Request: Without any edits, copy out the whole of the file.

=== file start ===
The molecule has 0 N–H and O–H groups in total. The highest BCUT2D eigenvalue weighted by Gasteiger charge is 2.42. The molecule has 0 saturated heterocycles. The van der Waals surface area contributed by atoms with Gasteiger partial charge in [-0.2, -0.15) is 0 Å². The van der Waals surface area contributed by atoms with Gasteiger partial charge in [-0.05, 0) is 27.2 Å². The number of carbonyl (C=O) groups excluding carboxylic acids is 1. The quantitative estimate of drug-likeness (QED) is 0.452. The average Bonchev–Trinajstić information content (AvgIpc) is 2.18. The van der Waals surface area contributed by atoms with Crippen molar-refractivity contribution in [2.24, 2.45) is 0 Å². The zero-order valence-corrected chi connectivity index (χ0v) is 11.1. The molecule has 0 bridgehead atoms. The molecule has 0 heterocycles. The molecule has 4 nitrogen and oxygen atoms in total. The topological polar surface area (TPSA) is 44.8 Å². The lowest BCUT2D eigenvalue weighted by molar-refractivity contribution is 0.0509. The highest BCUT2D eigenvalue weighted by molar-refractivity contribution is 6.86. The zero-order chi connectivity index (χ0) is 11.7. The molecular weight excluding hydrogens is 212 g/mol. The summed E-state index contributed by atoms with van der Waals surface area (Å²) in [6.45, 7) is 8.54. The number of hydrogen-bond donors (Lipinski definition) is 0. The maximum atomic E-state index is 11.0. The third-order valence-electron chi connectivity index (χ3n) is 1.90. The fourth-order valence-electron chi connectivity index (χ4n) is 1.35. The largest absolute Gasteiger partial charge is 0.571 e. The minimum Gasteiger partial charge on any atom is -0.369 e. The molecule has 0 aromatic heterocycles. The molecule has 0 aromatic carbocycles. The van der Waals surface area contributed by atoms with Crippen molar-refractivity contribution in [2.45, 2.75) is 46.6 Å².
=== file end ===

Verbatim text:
The molecule has 0 N–H and O–H groups in total. The highest BCUT2D eigenvalue weighted by Gasteiger charge is 2.42. The molecule has 0 saturated heterocycles. The van der Waals surface area contributed by atoms with Gasteiger partial charge in [-0.2, -0.15) is 0 Å². The van der Waals surface area contributed by atoms with Gasteiger partial charge in [-0.05, 0) is 27.2 Å². The number of carbonyl (C=O) groups excluding carboxylic acids is 1. The quantitative estimate of drug-likeness (QED) is 0.452. The average Bonchev–Trinajstić information content (AvgIpc) is 2.18. The van der Waals surface area contributed by atoms with Crippen molar-refractivity contribution in [2.24, 2.45) is 0 Å². The zero-order valence-corrected chi connectivity index (χ0v) is 11.1. The molecule has 0 bridgehead atoms. The molecule has 0 heterocycles. The molecule has 4 nitrogen and oxygen atoms in total. The topological polar surface area (TPSA) is 44.8 Å². The lowest BCUT2D eigenvalue weighted by molar-refractivity contribution is 0.0509. The highest BCUT2D eigenvalue weighted by molar-refractivity contribution is 6.86. The zero-order chi connectivity index (χ0) is 11.7. The molecular weight excluding hydrogens is 212 g/mol. The summed E-state index contributed by atoms with van der Waals surface area (Å²) in [6.45, 7) is 8.54. The number of hydrogen-bond donors (Lipinski definition) is 0. The maximum atomic E-state index is 11.0. The third-order valence-electron chi connectivity index (χ3n) is 1.90. The fourth-order valence-electron chi connectivity index (χ4n) is 1.35. The largest absolute Gasteiger partial charge is 0.571 e. The minimum Gasteiger partial charge on any atom is -0.369 e. The molecule has 0 aromatic heterocycles. The molecule has 0 aromatic carbocycles. The van der Waals surface area contributed by atoms with Crippen molar-refractivity contribution in [2.45, 2.75) is 46.6 Å².